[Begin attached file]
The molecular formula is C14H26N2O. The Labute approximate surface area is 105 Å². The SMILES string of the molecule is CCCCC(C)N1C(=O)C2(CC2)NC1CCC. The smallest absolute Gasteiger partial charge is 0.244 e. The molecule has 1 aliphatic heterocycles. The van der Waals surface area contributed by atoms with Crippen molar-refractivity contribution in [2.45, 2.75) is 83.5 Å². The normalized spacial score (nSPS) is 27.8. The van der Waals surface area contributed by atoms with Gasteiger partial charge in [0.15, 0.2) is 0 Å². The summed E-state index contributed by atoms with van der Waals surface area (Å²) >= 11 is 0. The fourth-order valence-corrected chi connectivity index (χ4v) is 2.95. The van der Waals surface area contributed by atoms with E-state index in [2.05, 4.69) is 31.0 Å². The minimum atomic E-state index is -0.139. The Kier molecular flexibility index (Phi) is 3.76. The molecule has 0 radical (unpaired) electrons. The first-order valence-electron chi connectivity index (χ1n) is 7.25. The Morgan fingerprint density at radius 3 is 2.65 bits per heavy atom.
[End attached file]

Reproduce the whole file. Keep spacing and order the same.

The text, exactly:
The molecular formula is C14H26N2O. The Labute approximate surface area is 105 Å². The SMILES string of the molecule is CCCCC(C)N1C(=O)C2(CC2)NC1CCC. The smallest absolute Gasteiger partial charge is 0.244 e. The molecule has 1 aliphatic heterocycles. The van der Waals surface area contributed by atoms with Crippen molar-refractivity contribution in [2.45, 2.75) is 83.5 Å². The normalized spacial score (nSPS) is 27.8. The van der Waals surface area contributed by atoms with Gasteiger partial charge in [0.15, 0.2) is 0 Å². The summed E-state index contributed by atoms with van der Waals surface area (Å²) >= 11 is 0. The fourth-order valence-corrected chi connectivity index (χ4v) is 2.95. The van der Waals surface area contributed by atoms with E-state index in [2.05, 4.69) is 31.0 Å². The minimum atomic E-state index is -0.139. The Kier molecular flexibility index (Phi) is 3.76. The molecule has 0 radical (unpaired) electrons. The first-order valence-electron chi connectivity index (χ1n) is 7.25. The Morgan fingerprint density at radius 3 is 2.65 bits per heavy atom.